EZB und EU-Kommission verweigern Antwort auf Betrugsvorwürfe

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ape-159201_640So sorrymäßig es mir auch leidtut, die guten EU-Polit-Infos kommen immer von den Grünen, speziell von Sven Giegold, und nicht von den Humanisten. Diesmal (30.3.) geht es um die Fragen des Journalisten Harald Schumann, der "die Institutionen" (vormals Troika – das abgebildete OpenClips-Bild liefert pixabay bei der Suche nach Troika) mit unbequemen Fragen konfrontierte: Warum wurden die zypriotischen Banken beim Verkauf ihrer griechischen Zweige um 2 Mrd. Euros betrogen? Warum wurden bei der portugiesische BPN Geld gewaschen und Staatshilfen von Privat abkassiert? Warum wurden die vom Staat rekapitalisierten griechischen Banken zu Ramschpreisen an Investoren verkauft? Das Skandalpotential dahinter ist enorm; gewöhnungsbedürftig ist allenfalls das vorangestellte ? bei den Euro-Angaben. Ob das ? als Anzeige für die Fragwürdigkeit des Euros gelten soll, wird aber nicht überliefert. Sven Giegold:

 

Schumanns unbeantwortete Fragen

Der Journalist Harald Schumann hat mit seinem Film über die Troika wieder ein starkes Stück investigativen Journalismus abgelegt (Harald Schumann On The Trail). Im Zuge der Recherchen haben EZB und EU-Kommission die Beantwortung seiner Fragen verweigert. Die EU-Kommission hatte ihm die Antworten sogar zweimal zugesagt und dann doch der Mut verlassen.

Nachdem er im Film die Verweigerung der Antworten beklagte, habe ich Harald Schumann angerufen und nun seine Fragen als schriftliche Abgeordneten-Fragen eingereicht. Dabei habe ich mein Kontingent für elektronisch einreichbare Fragen überschritten und musste – heilige Bürokratia! – die Fragen persönlich einreichen, was ich mit Vergnügen gemacht habe.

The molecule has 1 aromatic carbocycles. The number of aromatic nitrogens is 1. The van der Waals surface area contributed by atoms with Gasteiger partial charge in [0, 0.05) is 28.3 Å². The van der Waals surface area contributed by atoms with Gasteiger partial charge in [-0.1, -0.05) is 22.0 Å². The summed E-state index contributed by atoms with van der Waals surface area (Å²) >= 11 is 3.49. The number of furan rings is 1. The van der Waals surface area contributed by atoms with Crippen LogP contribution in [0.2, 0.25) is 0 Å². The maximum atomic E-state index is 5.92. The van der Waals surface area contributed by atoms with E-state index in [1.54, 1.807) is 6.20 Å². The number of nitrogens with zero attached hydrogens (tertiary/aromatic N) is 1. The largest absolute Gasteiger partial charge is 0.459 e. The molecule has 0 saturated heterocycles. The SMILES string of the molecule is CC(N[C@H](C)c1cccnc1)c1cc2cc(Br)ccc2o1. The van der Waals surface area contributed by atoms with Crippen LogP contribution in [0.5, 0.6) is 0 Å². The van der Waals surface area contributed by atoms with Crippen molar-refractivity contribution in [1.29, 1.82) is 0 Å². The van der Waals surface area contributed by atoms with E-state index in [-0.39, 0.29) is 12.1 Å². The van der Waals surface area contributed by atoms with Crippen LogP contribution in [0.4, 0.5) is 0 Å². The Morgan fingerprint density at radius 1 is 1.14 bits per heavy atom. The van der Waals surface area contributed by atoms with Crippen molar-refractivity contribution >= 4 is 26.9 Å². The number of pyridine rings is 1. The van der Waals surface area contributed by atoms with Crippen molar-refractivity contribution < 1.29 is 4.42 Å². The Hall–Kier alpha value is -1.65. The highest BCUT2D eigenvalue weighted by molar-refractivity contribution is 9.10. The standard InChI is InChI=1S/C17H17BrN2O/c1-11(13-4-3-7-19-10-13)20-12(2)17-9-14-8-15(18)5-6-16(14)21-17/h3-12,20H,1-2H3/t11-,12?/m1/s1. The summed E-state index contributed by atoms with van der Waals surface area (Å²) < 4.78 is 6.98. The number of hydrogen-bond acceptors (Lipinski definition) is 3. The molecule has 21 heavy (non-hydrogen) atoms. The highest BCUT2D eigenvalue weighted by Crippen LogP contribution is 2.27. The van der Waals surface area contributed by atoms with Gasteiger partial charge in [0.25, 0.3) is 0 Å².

Hier dokumentiere ich die Fragen und bin nun gespannt auf die Antworten!

"On Cyprus

As a condition for the emergency loans given by the ESM and the IMF to Cyprus in March 2013 the Cypriot banks were forced to sell their Greek branches to the Greek bank Piraeus. In order to agree a price representatives of the Cypriot and the Greek governments and Central Banks and the two delegations of the Troika met in Athens on March 11th. But they could not agree. The matter was then taken over by the GD Competition whose officials prepared a term sheet on the deal. This was presented in the Eurogroup to the Cypriot government which was given no choice but to accept it.

According to our sources in this term sheet the DG Competition set an extremely low price at only about a fifth of the net asset value of the Greek branches of the Cypriot banks. As a consequence the Piraeus bank had to pay the Cypriot banks only ? 524 Million for their Greek business while the GD Competitions experts themselves had calculated the value (assets minus liabilities) even after a hefty discount for future possible losses according to an adverse scenario developed by the advisor Pimco at ? 2,45 billion.

  1. Why did the GD competition set the price so low and by this favor the Greek buyer?
  2. One reason for the low price set in the Commission's term sheet was that the vendor had to pay the buyer part of the regulatory capital needed for the increase in assets on the side of the buying bank. How did the GD competition legitimize such an unusual approach?
  3. Being forced to sell the Greek branches at such a low price the Bank of Cyprus was forced to turn potential losses of ? 2 billion in realized losses. Only by this the bank became insolvent and was taken in dissolution and its depositors were made to pay via a bail-in.  Why did the DG competition not try to avoid this outcome by proposing another solution, for example a simple ring-fencing of the Greek branches or at least a fairer price for the sale?